In 2012, when I did my yearly review, I called it A Year of Projects, and suspected this one would be a Year of Text. Well, it wasn’t, and… I couldn’t be more delighted. This blog post is long, so feel free to skim it or jump around.
I set out to do this review in the form that Chris Guillebeau does, with a “what went well” and “what didn’t go well” (with an added “what went weird”†) but then I realized that this was prompting me to write about tiny wins and significant life-changers at kind of the same level. Instead, I’m going to structure this post around object-level things, process-level things, and meta-level things, which are kind of like “what”, “how”, and “why”. Click on the levels to jump down.
Object-level things are just things I accomplished. According to Remember the Milk, I ticked 938 things off this year, and that’s not counting other todo lists, but I’m only going to talk about big object-level things.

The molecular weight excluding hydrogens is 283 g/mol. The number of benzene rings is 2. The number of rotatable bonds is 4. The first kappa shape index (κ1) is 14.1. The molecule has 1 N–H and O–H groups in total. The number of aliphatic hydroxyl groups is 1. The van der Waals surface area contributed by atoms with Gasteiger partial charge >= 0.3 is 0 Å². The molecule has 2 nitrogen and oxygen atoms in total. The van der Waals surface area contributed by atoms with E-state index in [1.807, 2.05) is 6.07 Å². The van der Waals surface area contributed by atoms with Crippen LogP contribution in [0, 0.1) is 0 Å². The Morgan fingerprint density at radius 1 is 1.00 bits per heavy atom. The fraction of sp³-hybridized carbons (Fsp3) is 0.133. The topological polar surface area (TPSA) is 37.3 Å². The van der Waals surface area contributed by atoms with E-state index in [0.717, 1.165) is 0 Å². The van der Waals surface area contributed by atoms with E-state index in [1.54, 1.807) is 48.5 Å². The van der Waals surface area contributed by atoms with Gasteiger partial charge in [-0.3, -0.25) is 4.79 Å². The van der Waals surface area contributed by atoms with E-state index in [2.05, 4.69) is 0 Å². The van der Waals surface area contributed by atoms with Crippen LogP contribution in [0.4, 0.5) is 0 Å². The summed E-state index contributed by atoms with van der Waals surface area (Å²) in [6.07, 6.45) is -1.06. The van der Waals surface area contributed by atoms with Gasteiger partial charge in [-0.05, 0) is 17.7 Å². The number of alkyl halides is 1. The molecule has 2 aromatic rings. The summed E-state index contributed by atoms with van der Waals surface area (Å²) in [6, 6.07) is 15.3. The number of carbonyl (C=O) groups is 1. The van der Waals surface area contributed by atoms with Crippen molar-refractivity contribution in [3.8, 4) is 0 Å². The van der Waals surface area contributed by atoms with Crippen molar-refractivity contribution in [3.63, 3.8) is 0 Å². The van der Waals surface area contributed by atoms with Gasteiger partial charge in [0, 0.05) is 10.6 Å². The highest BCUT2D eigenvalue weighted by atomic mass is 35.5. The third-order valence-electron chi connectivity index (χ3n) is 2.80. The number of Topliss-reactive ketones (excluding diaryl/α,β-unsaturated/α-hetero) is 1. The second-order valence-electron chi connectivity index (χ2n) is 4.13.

The first big one is launching my 3.0 update for FileKicker, which contains ads and has made me a bunch of passive income over the course of the year. This has had a huge impact, such as allowing me to afford the event in the next paragraph, and it’s crazy to think that I could have easily put it off for another day, another week, another month… another year. As it was, that launch was delayed by months, and I think precommitment could have been really helpful: “I commit to releasing my update by Oct 1st or I’ll pay you $200.” My lost ad revenue in those few months was worth more than that.
I went to an Applied Rationality workshop in January. One of my best decisions to date. I went on to mentor at 3 more workshops and have gotten immense value out of not just the material itself but also the alumni network. At that workshop, I released some pent-up angst I’d been holding against astrology, and learned about physiological stress response in the process. Watch me get really worked up then calm again over at this post.